The dawn came, but no day considers legacies of dispossession, violence and displacement in California’s Central Valley stretching over nearly 100 years. Intersectional collages engage with archives and literary texts from the Great Depression and contemporary photography.

The contemporary photography is from in and around Arvin, California, near Weedpatch Camp, the famed “Okie” resettlement camp in John Steinbeck’s epic “The Grapes of Wrath.” Arvin was one of the main centers of migration during the Great Depression and it is now a community with an overwhelming majority with Mexican/Latinx/Hispanic heritage and recent migrants. This marginalized and invisible community subsists in the shadow of one of the richest and most fertile lands on earth but is shackled with high unemployment, poverty and pollution rates and extensive environmental degradation. They create the verdant land and crops but have absolutely no access to its source and riches. Their situation was not very different during the Great Depression. Legacies of and dispossession and economic violence persist over generations.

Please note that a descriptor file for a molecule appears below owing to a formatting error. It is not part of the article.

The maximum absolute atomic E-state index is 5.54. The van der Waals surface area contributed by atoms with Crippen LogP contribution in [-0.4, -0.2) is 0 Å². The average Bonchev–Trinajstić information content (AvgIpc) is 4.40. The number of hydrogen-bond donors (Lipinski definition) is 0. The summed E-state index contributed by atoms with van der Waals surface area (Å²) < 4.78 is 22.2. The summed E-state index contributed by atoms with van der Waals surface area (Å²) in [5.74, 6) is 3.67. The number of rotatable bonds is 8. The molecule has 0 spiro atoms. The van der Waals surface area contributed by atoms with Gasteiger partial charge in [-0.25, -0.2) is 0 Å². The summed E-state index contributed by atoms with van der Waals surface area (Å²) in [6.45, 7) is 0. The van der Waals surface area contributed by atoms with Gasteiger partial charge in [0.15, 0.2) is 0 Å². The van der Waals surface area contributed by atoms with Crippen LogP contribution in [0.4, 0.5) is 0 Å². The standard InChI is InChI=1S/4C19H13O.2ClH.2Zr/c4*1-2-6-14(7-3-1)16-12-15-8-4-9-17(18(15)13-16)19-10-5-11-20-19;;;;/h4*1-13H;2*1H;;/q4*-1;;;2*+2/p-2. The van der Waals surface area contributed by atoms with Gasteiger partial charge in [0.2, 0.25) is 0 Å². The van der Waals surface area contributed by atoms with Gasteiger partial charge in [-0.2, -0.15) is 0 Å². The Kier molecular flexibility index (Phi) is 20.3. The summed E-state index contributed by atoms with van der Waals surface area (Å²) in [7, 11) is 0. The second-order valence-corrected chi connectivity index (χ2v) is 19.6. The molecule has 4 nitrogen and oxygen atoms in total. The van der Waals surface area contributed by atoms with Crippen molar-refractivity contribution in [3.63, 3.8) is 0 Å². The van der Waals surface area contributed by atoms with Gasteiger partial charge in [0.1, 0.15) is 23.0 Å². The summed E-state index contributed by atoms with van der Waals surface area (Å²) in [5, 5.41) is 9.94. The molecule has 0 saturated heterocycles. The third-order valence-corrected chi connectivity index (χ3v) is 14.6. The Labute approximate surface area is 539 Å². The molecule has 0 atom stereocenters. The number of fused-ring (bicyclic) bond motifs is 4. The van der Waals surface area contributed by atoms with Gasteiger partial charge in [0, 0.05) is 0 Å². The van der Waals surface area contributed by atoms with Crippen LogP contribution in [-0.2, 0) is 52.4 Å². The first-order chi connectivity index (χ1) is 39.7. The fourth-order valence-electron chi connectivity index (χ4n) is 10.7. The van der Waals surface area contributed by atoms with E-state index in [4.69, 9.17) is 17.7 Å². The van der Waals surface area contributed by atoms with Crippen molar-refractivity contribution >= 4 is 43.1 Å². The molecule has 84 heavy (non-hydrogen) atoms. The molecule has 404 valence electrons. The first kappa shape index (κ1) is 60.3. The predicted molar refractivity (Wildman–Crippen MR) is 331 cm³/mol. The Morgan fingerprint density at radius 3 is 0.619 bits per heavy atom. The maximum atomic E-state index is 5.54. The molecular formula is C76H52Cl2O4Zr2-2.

“The Grapes of Wrath” speaks to this dispossession as do the photographs of Dorothea Lange: both intertwined into these collages. 

The title of the project, “The dawn came, but no day”, is lifted from the pages of “The Grapes of Wrath.”

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